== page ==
Astronomers find mega black hole 'garden' with deepest X-ray image ever taken

The Chandra X-Ray Observatory tuned its sensors to information from the early days of the universe, and found a cluster of black holes growing in spurts.

Courtesy of Chandra X-ray Observatory
This image captured by NASA's Chandra X-ray Observatory contains the highest concentration of black holes ever seen, equivalent to 5,000 condensed onto the surface of the moon.

A new image captured by NASA’s Chandra X-Ray Observatory has offered a rare glimpse of black holes’ growth in the first billions of years following the Big Bang.

During a study of X-ray emissions from some 2,000 galaxies located about 12-13 billion light-years from Earth, the observatory collected about eleven and a half weeks’ worth of X-ray images. It turned up a patch featuring the highest concentration of supermassive black holes ever observed, according to the observatory – equivalent to about 5,000 being stuffed into an area as big as that of the moon. And they grew not by slow accumulation, say researchers, but in bursts.

"With this one amazing picture, scientists can explore the earliest days of black holes in the Universe and see how they change over billions of years," said Pennsylvania State University astronomer Niel Brandt, who led the team that analyzed the image, in a statement. 

The work might nudge scientists closer toward understanding how supermassive black holes got so big, so fast in the early days of the universe – the images contain hints that the "seeds" of those black holes are much heavier than previously thought – and highlights the importance of X-ray imaging in efforts to understand black holes. 

"By detecting X-rays from such distant galaxies, we're learning more about the formation and evolution of stellar-mass and supermassive black holes in the early Universe," said Fabio Vito, a team member and postdoc researcher at Penn State. "We're looking back to times when black holes were in crucial phases of growth, similar to hungry infants and adolescents."

Another NASA mission slated for 2020 includes plans to launch a spacecraft equipped with X-ray detectors from the Italian Space Agency that can measure polarization levels of radiation in the extreme environments bordering black holes.

The supermassive black hole cluster wasn’t the only dramatic cosmic event collected by the Chandra Observatory and presented by the team on Wednesday. Two galaxy clusters located about 2 billion light-years from Earth, known as Abell 3411 and 3412, were also witnessed colliding into each other, producing a massive shockwave of hot gas and energetic particles. And the images captured of this event solved a longstanding mystery among astronomers.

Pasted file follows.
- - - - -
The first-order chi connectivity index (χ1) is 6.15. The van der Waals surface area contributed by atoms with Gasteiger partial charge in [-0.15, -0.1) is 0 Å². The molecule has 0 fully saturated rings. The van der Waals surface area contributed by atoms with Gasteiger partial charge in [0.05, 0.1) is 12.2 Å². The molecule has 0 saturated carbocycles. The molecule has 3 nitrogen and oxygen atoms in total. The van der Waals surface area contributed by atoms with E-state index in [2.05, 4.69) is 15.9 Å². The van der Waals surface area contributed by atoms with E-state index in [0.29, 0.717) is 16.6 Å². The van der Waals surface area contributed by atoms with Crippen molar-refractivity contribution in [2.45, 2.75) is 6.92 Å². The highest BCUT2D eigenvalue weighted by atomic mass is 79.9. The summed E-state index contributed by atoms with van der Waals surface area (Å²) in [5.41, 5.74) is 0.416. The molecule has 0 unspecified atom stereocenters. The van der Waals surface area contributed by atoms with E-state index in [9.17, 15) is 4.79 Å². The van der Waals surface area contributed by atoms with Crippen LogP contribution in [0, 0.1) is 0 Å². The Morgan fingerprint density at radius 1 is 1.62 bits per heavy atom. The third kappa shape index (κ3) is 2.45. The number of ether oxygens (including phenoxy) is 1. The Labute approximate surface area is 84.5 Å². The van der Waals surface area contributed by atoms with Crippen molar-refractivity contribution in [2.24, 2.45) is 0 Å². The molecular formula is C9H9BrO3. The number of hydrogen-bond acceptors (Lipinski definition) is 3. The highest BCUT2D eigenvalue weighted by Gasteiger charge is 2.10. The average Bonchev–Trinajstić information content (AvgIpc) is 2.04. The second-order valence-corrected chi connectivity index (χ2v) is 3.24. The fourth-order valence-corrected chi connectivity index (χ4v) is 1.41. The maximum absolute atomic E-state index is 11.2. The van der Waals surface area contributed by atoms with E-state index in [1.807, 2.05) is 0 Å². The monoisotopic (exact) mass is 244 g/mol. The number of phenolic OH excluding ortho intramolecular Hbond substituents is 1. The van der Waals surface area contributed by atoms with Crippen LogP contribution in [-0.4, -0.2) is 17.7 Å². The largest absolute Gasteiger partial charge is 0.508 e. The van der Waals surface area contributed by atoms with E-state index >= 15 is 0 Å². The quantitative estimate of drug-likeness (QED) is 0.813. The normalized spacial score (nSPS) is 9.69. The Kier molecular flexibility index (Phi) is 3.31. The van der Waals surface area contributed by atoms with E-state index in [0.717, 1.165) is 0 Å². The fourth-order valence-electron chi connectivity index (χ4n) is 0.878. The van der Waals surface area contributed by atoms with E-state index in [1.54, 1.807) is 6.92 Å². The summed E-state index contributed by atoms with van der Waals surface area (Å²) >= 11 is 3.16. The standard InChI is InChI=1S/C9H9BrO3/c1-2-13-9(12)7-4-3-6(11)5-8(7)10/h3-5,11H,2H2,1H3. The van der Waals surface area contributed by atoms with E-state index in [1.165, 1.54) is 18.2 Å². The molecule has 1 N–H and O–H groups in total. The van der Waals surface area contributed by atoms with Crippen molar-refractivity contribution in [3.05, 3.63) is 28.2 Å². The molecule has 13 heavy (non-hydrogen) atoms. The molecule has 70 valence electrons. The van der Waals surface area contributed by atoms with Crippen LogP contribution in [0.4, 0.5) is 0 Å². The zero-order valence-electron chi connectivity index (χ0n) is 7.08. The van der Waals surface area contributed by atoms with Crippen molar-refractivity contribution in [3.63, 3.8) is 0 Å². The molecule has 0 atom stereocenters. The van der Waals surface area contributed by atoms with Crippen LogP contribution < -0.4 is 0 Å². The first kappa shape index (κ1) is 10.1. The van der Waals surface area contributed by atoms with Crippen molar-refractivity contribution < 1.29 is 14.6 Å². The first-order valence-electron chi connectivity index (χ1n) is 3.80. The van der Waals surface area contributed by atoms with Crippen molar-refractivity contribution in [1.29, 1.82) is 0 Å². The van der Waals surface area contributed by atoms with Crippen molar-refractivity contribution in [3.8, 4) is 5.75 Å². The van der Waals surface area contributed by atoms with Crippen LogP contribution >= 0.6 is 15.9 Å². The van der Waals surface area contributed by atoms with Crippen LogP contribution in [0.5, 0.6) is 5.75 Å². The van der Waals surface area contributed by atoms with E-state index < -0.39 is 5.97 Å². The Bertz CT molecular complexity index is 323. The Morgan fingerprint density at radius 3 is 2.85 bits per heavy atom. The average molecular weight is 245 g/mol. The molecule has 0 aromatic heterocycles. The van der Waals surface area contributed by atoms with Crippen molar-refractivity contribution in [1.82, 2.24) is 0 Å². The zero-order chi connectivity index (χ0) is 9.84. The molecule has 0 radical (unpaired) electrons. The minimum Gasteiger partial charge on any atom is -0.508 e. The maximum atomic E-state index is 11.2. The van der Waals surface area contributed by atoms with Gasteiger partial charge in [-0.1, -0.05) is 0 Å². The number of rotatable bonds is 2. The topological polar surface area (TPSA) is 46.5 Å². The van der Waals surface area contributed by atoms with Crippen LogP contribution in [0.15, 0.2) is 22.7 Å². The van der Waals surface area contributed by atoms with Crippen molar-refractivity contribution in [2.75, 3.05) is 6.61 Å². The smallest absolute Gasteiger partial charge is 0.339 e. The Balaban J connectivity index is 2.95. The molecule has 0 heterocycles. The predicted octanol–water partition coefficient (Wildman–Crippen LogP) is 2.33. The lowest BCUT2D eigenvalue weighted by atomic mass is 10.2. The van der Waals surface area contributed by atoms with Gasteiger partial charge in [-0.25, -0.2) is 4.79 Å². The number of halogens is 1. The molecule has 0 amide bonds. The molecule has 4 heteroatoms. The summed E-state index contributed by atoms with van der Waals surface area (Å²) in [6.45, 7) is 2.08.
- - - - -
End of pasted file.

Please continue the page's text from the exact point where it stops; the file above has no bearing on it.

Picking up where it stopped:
"In the past, astronomers have detected radio emissions coming from Abell 3411 and Abell 3412 using the [Giant Metrewave Radio Telescope in India]," UniverseToday notes. "But the origins of these emissions, which reached for millions of light years, was the subject of speculation and debate. Relying on the data they obtained, the research team was able to determine that they are the result of energetic particles (produced by the clouds of hot gas colliding) being further accelerated by galactic shock waves."

Chandra and other X-ray observatories will continue investigating the mystery of black holes’ rapid growth, in parts of the universe even further from Earth, using observations from the James Webb Space Telescope.

You've read  of  free articles. Subscribe to continue.
Real news can be honest, hopeful, credible, constructive.
What is the Monitor difference? Tackling the tough headlines – with humanity. Listening to sources – with respect. Seeing the story that others are missing by reporting what so often gets overlooked: the values that connect us. That’s Monitor reporting – news that changes how you see the world.

Dear Reader,

About a year ago, I happened upon this statement about the Monitor in the Harvard Business Review – under the charming heading of “do things that don’t interest you”:

“Many things that end up” being meaningful, writes social scientist Joseph Grenny, “have come from conference workshops, articles, or online videos that began as a chore and ended with an insight. My work in Kenya, for example, was heavily influenced by a Christian Science Monitor article I had forced myself to read 10 years earlier. Sometimes, we call things ‘boring’ simply because they lie outside the box we are currently in.”

If you were to come up with a punchline to a joke about the Monitor, that would probably be it. We’re seen as being global, fair, insightful, and perhaps a bit too earnest. We’re the bran muffin of journalism.

But you know what? We change lives. And I’m going to argue that we change lives precisely because we force open that too-small box that most human beings think they live in.

The Monitor is a peculiar little publication that’s hard for the world to figure out. We’re run by a church, but we’re not only for church members and we’re not about converting people. We’re known as being fair even as the world becomes as polarized as at any time since the newspaper’s founding in 1908.

We have a mission beyond circulation, we want to bridge divides. We’re about kicking down the door of thought everywhere and saying, “You are bigger and more capable than you realize. And we can prove it.”

If you’re looking for bran muffin journalism, you can subscribe to the Monitor for $15. You’ll get the Monitor Weekly magazine, the Monitor Daily email, and unlimited access to

QR Code to Astronomers find mega black hole 'garden' with deepest X-ray image ever taken
Read this article in
QR Code to Subscription page
Start your subscription today